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  • Jan 31 2019 18:12
    ArturAralin closed #312
  • Jan 31 2019 18:12
    ArturAralin commented #312
  • Jan 31 2019 12:57
    codecov[bot] commented #313
  • Jan 31 2019 12:57
    codecov[bot] commented #313
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    codecov[bot] commented #313
  • Jan 31 2019 12:56
    codecov[bot] commented #313
  • Jan 31 2019 12:56
    codecov[bot] commented #313
  • Jan 31 2019 12:56
    codecov[bot] commented #313
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    codecov[bot] commented #313
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    codecov[bot] commented #313
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    codecov[bot] commented #313
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    codecov[bot] commented #313
  • Jan 31 2019 12:46
    Avaq review_requested #313
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    Avaq opened #313
  • Jan 31 2019 12:45

    Avaq on types

    Add misisng type definition for… Add missing type defintion for … (compare)

  • Jan 31 2019 12:38
    Avaq assigned #312
  • Jan 31 2019 12:38
    Avaq commented #312
  • Jan 31 2019 12:16
    kherdier starred fluture-js/Fluture
  • Jan 31 2019 10:45
    ArturAralin commented #312
  • Jan 31 2019 10:35
    Avaq commented #312
Diego Ceresuela
@dicearr
I tweaked the example and I can confirm that both approaches, chain (sequence) and traverse are concurrent as we expected. The chain (parallel) and the one using ConcurrentFuture are parallel.
Vladimir Kapustin
@kapooostin
Great! I yet have no intuition about using traverse. Thank you for bringing it up.
Aldwin Vlasblom
@Avaq
You can use 'traverse (Par) (Par)' instead of 'sequence' to make the traversal in parallel.
Vladimir Kapustin
@kapooostin
I guessed, looking at seq docs, that there should be something like that, but I still have very vague understanding of traverse and Concurrent Future.
Vladimir Kapustin
@kapooostin
@Avaq I just made my second module with fluture instead of Promises or Streams. And it was extremly satisfying experience! The last one was very small (I needed to create a bunch of vcards, encode them as qrcodes and save to svg) but still the process made me feel happy. Everything is a pipe now :)
Aldwin Vlasblom
@Avaq
Excellent! :D
Vladimir Kapustin
@kapooostin
Hi, all! Does anybody here have an experience of using Fluture with gulp tasks?
Aldwin Vlasblom
@Avaq
I don't, but I am curious what the challenge is.
Vladimir Kapustin
@kapooostin
I’m still digging into it, but BrowserSync now throws an odd error. I converted one task: now it returns a Future consumed by promise instead of a Stream. I’m not sure where the problem is because I had to do a lot of changes to make it work. The task itself runs without any problems. But BrowserSync hiccups right from the start trying to re-run it. And promise returns a regular Promise so it shouldn’t be the cause.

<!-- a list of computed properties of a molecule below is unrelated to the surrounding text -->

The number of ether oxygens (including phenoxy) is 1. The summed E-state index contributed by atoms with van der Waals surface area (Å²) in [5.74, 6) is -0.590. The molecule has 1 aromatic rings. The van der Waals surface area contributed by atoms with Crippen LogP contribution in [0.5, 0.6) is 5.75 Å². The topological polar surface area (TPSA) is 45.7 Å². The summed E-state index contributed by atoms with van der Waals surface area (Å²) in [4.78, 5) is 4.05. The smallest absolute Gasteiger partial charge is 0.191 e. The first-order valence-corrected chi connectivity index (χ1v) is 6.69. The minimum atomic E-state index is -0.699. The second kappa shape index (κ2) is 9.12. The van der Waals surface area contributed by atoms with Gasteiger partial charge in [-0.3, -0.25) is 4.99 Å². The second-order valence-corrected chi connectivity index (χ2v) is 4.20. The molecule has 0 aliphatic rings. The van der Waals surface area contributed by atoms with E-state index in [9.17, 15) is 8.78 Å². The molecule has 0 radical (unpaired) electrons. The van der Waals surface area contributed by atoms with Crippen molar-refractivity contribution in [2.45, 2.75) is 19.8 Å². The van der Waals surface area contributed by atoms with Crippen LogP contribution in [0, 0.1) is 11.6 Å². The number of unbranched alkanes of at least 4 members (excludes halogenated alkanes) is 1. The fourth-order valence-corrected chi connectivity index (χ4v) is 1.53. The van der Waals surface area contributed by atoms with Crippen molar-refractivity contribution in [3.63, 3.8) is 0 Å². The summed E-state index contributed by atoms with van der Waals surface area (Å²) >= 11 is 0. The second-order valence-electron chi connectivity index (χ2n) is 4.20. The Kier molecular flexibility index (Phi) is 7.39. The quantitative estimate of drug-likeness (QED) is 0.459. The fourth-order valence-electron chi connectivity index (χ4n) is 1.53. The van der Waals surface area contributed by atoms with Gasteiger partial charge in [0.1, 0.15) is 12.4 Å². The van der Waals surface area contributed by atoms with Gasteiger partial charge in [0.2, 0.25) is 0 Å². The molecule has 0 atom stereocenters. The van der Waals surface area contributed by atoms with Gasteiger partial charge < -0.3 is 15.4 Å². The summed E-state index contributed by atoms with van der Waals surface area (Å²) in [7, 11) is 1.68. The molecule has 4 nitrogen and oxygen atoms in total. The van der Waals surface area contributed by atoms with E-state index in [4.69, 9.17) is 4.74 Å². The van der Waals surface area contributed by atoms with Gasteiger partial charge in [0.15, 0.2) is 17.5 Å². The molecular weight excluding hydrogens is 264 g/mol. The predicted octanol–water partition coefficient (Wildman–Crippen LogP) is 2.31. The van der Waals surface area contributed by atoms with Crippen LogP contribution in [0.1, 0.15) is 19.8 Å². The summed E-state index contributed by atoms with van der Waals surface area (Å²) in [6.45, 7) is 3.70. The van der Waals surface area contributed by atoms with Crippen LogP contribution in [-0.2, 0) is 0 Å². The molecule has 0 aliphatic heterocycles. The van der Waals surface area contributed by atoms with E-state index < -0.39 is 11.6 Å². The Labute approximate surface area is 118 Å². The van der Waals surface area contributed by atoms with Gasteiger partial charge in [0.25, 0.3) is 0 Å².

Vladimir Kapustin
@kapooostin
Well, the issue I bumped into was complitely Fluture-unrelated: logging utils package I imported modified the system console.log function which was unexpected by another logging package used by BrowserSync. Fluture itself works inside a gulp task without a hitch.
Aldwin Vlasblom
@Avaq
Oh, that must've been a pain to uncover. Good that Fluture works fine though! :)
Vladimir Kapustin
@kapooostin
Took me half a day. And no help from google though the package in question has 1M downloads a month, and BrowserSync—2.5M. Modifying console.log looked quite unnecessary, I removed it and the package worked just fine.
Henrique Barcelos
@hbarcelos

Hey guys, I need some help here. I have a Future returning function which receives data from cache as parameter.
I need to fetch the fresh data (with another Future returning function) and return both in a tuple.

cached => {
   return F.parallel(2)([F.resolved(cached), getFresh(cached)]);
}

Is there a better way to write this?

I guess this is somewhat common, so there might be a way to write this point-free style, but I can't think of how
Aldwin Vlasblom
@Avaq
@hbarcelos Instead of parallel(2), you could use both(): cached => both(resolve(cached)) (getFresh(cached))
Then, from there, to make it point free, you just need one combinator. See if you can spot it: https://gist.github.com/Avaq/1f0636ec5c8d6aed2e45
Vladimir Kapustin
@kapooostin
Hi, all! I needed a way to ensure the a certain step is done before continuing. Something like a tap but with Future-returning function. So I've come up with this:
// before :: ( a -> Future ? ) -> a -> Future a